By: Mapping Insights  09-12-2011
Keywords: Psychotherapy


For best results and your own welfare, it is important that you understand what it means to be in psychotherapy.


Psychotherapy is a special kind of human relationship offered as a professional health care service. My approach to relationships and life reflects the lessons of continuing scholarship and the sciences. The goals of psychotherapy are to assist you to better understand and appreciate yourself and others, to develop skills in solving problems and coping with challenges in your life, and to encourage your efforts to develop in directions that you find fulfilling and meaningful. It emphasizes your strengths and abilities since challenges in your life repeatedly ask you to exercise and refine your abilities. These challenges emphasize the importance of your choices and actions, particularly in those periods of your life when you may see only limited or distressing options. I will do my best to understand and honor your distress. I may also suggest things that you might do. Exercises may include our talking about your feelings, your problem(s), your experience of yourself, and your situation. I may ask you to keep personal notes about some of your experiences or to complete some self-report forms. I will honor your needs for privacy, and I will respect your decisions about what you choose to share with me. I encourage you to do the same. I may ask you to experiment with new or different ways of thinking, acting, or feeling. Your imagination, your honesty with yourself, and your commitment to your development will be important assets. We will work together during psychotherapy sessions, and I will ask you to try some exercises at home or work.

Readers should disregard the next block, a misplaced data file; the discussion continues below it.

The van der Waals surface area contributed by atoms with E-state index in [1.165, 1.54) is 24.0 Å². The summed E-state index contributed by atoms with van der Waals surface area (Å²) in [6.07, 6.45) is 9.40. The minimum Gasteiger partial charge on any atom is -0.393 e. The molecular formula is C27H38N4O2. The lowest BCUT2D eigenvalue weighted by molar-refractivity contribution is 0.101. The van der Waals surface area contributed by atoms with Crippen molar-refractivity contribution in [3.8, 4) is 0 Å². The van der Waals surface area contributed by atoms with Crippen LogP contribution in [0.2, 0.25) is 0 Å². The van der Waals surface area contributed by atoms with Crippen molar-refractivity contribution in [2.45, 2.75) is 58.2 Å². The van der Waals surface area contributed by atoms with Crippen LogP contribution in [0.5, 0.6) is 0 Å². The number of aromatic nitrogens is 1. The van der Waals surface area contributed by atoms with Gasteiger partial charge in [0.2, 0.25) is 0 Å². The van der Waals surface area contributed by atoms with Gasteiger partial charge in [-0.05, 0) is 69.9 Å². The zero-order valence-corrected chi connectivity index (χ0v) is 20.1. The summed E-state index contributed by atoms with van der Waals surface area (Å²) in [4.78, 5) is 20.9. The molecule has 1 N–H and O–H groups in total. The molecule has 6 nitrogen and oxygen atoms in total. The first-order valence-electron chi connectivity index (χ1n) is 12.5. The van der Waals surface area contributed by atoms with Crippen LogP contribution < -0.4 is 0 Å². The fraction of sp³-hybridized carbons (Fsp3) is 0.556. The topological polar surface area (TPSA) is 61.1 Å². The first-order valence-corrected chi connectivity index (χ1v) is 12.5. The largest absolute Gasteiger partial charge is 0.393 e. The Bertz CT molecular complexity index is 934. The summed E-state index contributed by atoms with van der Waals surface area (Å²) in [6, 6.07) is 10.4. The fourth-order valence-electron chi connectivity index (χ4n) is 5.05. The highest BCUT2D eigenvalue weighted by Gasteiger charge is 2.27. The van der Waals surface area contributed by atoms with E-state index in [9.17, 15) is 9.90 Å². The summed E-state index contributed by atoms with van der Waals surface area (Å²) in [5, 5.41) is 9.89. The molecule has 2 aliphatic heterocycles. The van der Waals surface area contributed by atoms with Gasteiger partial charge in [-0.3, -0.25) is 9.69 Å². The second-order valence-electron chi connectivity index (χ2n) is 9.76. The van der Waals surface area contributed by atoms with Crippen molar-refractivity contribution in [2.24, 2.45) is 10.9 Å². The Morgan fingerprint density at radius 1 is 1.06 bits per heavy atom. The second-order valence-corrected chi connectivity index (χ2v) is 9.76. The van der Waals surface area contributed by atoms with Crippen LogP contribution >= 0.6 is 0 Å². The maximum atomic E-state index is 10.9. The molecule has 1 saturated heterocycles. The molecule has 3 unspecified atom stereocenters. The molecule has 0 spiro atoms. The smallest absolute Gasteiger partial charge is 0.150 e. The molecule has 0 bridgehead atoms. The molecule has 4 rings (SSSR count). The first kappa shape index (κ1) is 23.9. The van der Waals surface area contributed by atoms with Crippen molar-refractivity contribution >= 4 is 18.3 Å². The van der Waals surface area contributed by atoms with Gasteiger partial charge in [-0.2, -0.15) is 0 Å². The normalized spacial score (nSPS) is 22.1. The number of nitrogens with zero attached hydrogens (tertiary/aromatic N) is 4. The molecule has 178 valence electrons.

The length of our work together will depend on your personal goals, your energy, our abilities to communicate with one another, the challenges you face, and the unfolding of events in your immediate future. Too much change or changing too quickly may feel overwhelming. Too little change or changing too slowly may feel discouraging or frustrating. I will try to pace my recommendations according to your needs. We can arrange to meet regularly or periodically. I will do my best to accommodate changes in our meeting schedule. If our work together continues for more than a month (and that is common), I may ask that we periodically review and jointly evaluate what we have done together. If you cannot come to a scheduled meeting, please let me know this at least 24 hours before our appointment. I bill for scheduled appointments that have not been cancelled.